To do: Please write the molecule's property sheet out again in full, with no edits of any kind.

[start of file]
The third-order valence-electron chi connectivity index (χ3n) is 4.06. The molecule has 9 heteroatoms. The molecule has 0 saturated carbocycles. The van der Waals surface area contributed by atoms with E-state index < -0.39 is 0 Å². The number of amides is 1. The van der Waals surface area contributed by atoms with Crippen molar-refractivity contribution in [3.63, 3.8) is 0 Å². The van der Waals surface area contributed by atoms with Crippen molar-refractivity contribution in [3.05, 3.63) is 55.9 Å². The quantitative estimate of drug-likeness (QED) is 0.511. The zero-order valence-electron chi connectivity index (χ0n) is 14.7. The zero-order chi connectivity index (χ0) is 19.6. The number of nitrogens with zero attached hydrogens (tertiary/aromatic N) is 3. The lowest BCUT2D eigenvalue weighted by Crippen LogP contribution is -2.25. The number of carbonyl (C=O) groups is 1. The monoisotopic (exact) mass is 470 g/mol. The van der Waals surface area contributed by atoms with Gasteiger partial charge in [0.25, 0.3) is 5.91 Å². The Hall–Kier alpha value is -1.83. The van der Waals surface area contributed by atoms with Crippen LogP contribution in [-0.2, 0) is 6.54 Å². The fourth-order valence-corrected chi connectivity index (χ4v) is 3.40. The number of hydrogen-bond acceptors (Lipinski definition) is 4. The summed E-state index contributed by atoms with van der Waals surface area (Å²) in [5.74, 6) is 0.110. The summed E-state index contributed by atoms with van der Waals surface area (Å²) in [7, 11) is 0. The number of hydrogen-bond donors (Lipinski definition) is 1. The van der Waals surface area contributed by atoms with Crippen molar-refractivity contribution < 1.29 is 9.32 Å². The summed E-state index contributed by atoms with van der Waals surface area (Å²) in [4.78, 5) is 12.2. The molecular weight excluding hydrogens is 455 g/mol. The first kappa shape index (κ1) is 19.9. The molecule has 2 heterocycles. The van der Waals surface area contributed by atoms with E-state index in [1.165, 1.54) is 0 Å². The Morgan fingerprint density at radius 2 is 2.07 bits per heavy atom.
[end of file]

The third-order valence-electron chi connectivity index (χ3n) is 4.06. The molecule has 9 heteroatoms. The molecule has 0 saturated carbocycles. The van der Waals surface area contributed by atoms with E-state index < -0.39 is 0 Å². The number of amides is 1. The van der Waals surface area contributed by atoms with Crippen molar-refractivity contribution in [3.63, 3.8) is 0 Å². The van der Waals surface area contributed by atoms with Crippen molar-refractivity contribution in [3.05, 3.63) is 55.9 Å². The quantitative estimate of drug-likeness (QED) is 0.511. The zero-order valence-electron chi connectivity index (χ0n) is 14.7. The zero-order chi connectivity index (χ0) is 19.6. The number of nitrogens with zero attached hydrogens (tertiary/aromatic N) is 3. The lowest BCUT2D eigenvalue weighted by Crippen LogP contribution is -2.25. The number of carbonyl (C=O) groups is 1. The monoisotopic (exact) mass is 470 g/mol. The van der Waals surface area contributed by atoms with Gasteiger partial charge in [0.25, 0.3) is 5.91 Å². The Hall–Kier alpha value is -1.83. The van der Waals surface area contributed by atoms with Crippen LogP contribution in [-0.2, 0) is 6.54 Å². The fourth-order valence-corrected chi connectivity index (χ4v) is 3.40. The number of hydrogen-bond acceptors (Lipinski definition) is 4. The summed E-state index contributed by atoms with van der Waals surface area (Å²) in [5.74, 6) is 0.110. The summed E-state index contributed by atoms with van der Waals surface area (Å²) in [7, 11) is 0. The number of hydrogen-bond donors (Lipinski definition) is 1. The van der Waals surface area contributed by atoms with Crippen molar-refractivity contribution < 1.29 is 9.32 Å². The summed E-state index contributed by atoms with van der Waals surface area (Å²) in [4.78, 5) is 12.2. The molecular weight excluding hydrogens is 455 g/mol. The first kappa shape index (κ1) is 19.9. The molecule has 2 heterocycles. The van der Waals surface area contributed by atoms with E-state index in [1.165, 1.54) is 0 Å². The Morgan fingerprint density at radius 2 is 2.07 bits per heavy atom.